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Freedom Time

Paperback
, 280 pages

17 line drawings

ISBN:
9781421421209
October 2014
$24.95

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Freedom Time

The Poetics and Politics of Black Experimental Writing

Winner, Modern Language Association's 2016 William Sanders Scarborough Prize


TABLE OF CONTENTS

Standard literary criticism tends to either ignore or downplay the unorthodox tradition of black experimental writing that emerged in the wake of protests against colonization and Jim Crow–era segregation. Histories of African American literature likewise have a hard time accounting for the distinctiveness of experimental writing, which is part of a general shift in emphasis among black writers away from appeals for social recognition or raising consciousness. In Freedom Time, Anthony Reed offers a theoretical reading of "black experimental writing" that presents the term both as a profound literary development and as a concept for analyzing how writing challenges us to rethink the relationships between race and literary techniques.

Through extended analyses of works by African American and Afro-Caribbean writers—including N. H. Pritchard, Suzan-Lori Parks, NourbeSe Philip, Kamau Brathwaite, Claudia Rankine, Douglas Kearney, Harryette Mullen, and Nathaniel Mackey—Reed develops a new sense of the literary politics of formally innovative writing and the connections between literature and politics since the 1960s.

Freedom Time reclaims the power of experimental black voices by arguing that readers and critics must see them as more than a mere reflection of the politics of social protest and identity formation. With an approach informed by literary, cultural, African American, and feminist studies, Reed shows how reworking literary materials and conventions liberates writers to push the limits of representation and expression.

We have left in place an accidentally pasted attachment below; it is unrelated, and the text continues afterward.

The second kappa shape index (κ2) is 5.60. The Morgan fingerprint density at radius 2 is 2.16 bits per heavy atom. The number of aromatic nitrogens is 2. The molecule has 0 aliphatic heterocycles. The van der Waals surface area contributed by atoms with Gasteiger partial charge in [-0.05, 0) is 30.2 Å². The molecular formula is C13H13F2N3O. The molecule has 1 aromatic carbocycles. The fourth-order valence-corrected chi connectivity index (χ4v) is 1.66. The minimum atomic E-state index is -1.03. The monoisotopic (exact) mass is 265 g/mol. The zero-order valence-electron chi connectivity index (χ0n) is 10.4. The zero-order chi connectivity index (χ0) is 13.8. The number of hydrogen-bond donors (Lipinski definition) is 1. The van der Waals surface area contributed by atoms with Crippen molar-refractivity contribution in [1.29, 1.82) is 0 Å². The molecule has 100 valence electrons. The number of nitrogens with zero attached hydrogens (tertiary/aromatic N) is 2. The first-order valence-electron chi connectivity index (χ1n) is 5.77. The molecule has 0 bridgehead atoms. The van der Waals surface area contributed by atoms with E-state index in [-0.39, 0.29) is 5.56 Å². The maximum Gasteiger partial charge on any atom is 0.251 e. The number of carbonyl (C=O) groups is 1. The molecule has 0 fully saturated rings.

Anthony Reed is an associate professor of English and African American Studies at Yale University.

"Reed provides a strong context in which to examine these highly complex writers and their techniques, adding insight into writers who are undervalued (in the case of Mullen and Philip) and/or lesser known (Pritchard and Kearney)."

"A trailblazer, Freedom Time offers a distinctive take on the political implications of experimental writing by neglected African American writers. Reed has developed a strikingly original and wonderfully useful redefinition of the ‘radical’ politics of black literature as a reimagining of what can be thought less through 'expression' than through the dynamics of nontraditional formal practices. The book participates in the very politics it describes, effectively pushing the boundaries of ‘allowable thought.’ Insightful and elegant, Freedom Time provides astute, compelling, even breathtaking readings of the structural and theoretical implications of black experimental writing. It also does justice to those works’ rootedness in ethnic traditions and engagement with putatively Eurocentric concerns with language, form, and aesthetic transformation. Brilliantly appropriate, this important book has started a conversation that we must have, and it will anchor that conversation for some time."

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